4) Talking about havoc, crowd control at TechEd was very poor. I don’t know if it is the design of the convention center, or just poor planning, but sometimes the hallways on the second floor of the convention center became human traffic jams, with easily 500 or more people stuck going opposite directions down the only hallway, bring movement to a virtual standstill. A similar thing happened when the vendor party started at 5:45 PM. Several thousand people were waiting to enter the event, and after a few minutes past the advertised entrance time, only four doors were opened to allow the thousands of people to enter.

5) As a DBA, I prefer to attend SQL Server-related sessions. Unfortunately, there are very few SQL Server sessions to choose from, and most of them were marketing related, not hardcore information. I overhead one Microsoft employee say that the typical SQL Saturday offers better SQL Server training than does TechEd. I tend to agree.

6) When I was unable to attend the BI session I wanted to attend, I decided to attend a SQL Server 2008 R2 session that was supposed to describe all the new features of the release. Unfortunately, the speaker was from marketing, and was not a DBA, and knew very little about the product. In addition, there was a lot of technical problems, and there was dead time as they were worked on resolving the technical problems. Eventually, two short demos were done, but very little of the new R2 features were covered.

7) Internet access died for several hours on Monday, preventing both attendees and presenters from accessing the Internet. Supposedly this was the fault of the ISP who was providing the service.

8 ) In the past, I have considered the continental breakfast and lunches provided at TechEd to be above average in quality. This year, at least on Monday, both the breakfast and lunch was disappointing. Again, it looks like Microsoft was cutting corners to save some costs.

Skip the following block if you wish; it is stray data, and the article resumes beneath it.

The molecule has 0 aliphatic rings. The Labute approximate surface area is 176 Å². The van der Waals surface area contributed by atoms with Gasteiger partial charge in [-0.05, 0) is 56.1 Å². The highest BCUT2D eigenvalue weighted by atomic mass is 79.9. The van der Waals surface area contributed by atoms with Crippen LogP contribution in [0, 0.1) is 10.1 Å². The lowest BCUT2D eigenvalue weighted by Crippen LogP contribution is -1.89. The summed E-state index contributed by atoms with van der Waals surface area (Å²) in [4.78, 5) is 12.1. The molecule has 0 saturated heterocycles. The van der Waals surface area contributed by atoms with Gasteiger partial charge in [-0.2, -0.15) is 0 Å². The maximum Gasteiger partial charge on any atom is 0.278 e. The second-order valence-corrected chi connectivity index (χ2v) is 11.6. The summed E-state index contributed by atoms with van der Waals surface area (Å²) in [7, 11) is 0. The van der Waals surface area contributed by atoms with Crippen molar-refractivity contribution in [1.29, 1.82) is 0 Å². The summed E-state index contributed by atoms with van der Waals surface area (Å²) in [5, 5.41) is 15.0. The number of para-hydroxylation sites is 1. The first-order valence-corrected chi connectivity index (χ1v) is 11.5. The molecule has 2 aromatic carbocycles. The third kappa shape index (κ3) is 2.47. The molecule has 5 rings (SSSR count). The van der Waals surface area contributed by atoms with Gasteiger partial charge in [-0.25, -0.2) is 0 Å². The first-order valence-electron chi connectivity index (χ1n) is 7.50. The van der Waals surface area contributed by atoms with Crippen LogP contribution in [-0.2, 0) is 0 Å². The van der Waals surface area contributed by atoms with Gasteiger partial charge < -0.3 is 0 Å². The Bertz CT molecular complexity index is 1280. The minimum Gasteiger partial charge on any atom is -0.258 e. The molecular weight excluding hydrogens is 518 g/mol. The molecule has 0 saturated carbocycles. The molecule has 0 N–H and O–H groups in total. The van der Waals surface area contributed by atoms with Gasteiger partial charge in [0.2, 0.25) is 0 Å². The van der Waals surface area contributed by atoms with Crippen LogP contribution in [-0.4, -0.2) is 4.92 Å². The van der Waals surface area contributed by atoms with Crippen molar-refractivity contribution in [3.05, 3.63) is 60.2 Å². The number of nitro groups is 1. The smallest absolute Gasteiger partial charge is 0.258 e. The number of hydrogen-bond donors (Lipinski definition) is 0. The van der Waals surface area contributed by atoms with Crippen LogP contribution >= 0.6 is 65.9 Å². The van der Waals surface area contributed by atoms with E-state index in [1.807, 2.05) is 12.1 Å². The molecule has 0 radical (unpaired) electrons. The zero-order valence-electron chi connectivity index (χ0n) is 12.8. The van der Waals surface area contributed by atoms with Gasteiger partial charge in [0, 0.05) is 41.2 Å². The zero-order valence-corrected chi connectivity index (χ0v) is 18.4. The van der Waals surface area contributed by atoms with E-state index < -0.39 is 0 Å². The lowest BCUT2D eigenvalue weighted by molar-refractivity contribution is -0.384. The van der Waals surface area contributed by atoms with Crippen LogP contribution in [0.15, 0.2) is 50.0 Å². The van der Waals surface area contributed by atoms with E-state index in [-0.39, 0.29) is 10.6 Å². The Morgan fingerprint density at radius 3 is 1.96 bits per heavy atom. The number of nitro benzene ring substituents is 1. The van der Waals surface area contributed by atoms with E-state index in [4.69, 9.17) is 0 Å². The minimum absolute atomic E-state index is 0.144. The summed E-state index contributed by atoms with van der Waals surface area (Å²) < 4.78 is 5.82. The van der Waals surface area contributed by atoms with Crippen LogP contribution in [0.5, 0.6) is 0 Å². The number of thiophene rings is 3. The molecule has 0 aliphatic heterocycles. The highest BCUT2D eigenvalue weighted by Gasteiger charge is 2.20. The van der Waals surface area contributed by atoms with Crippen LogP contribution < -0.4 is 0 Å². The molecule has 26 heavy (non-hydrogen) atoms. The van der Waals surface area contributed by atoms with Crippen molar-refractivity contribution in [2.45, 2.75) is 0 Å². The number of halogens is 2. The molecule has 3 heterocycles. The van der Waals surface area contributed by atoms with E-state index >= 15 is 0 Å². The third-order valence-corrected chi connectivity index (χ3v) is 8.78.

9) While not TechEd’s fault, ATT’s cell phone and 3G service was horrible, often not allowing me to make calls, or not allowing me to connect to the Internet, making it hard for me to keep up with my e-mail and Twittering.

10) While I know I sound like I am whining (which I am), the best part of attending TechEd is meeting up with all my DBA friends. I had many good conversations with many people I rarely get to see. I also met up with a former co-worker who I had not seen in years.

I’m hoping that the rest of TechEd will go better than today. At least I am crossing my fingers.

3 thoughts on “Impressions of My First Day at TechEd 2010

  1. I have fears that TechEd Australia may be similar. While we have no BI conference to contend with, I am worried about the amount of marketing. And considering that Australia has no PDC, no PASS conference, and few comparisons to the quality of SQL Saturdays, I’m really hoping that the organisers of TechEd here might recognise the need (and interest) in more technical sessions.

    I will go to TechEd Australia, and hopefully present. But I also acknowledge that I’m not the target audience.

  2. Pingback: Tweets that mention Impressions of My First Day at TechEd 2010 | SQL Aloha --

  3. Keynote: I agree and much more. I turned-off the keynote after the first forty-five minutes and that is all I am going to say about it.

Comments are closed.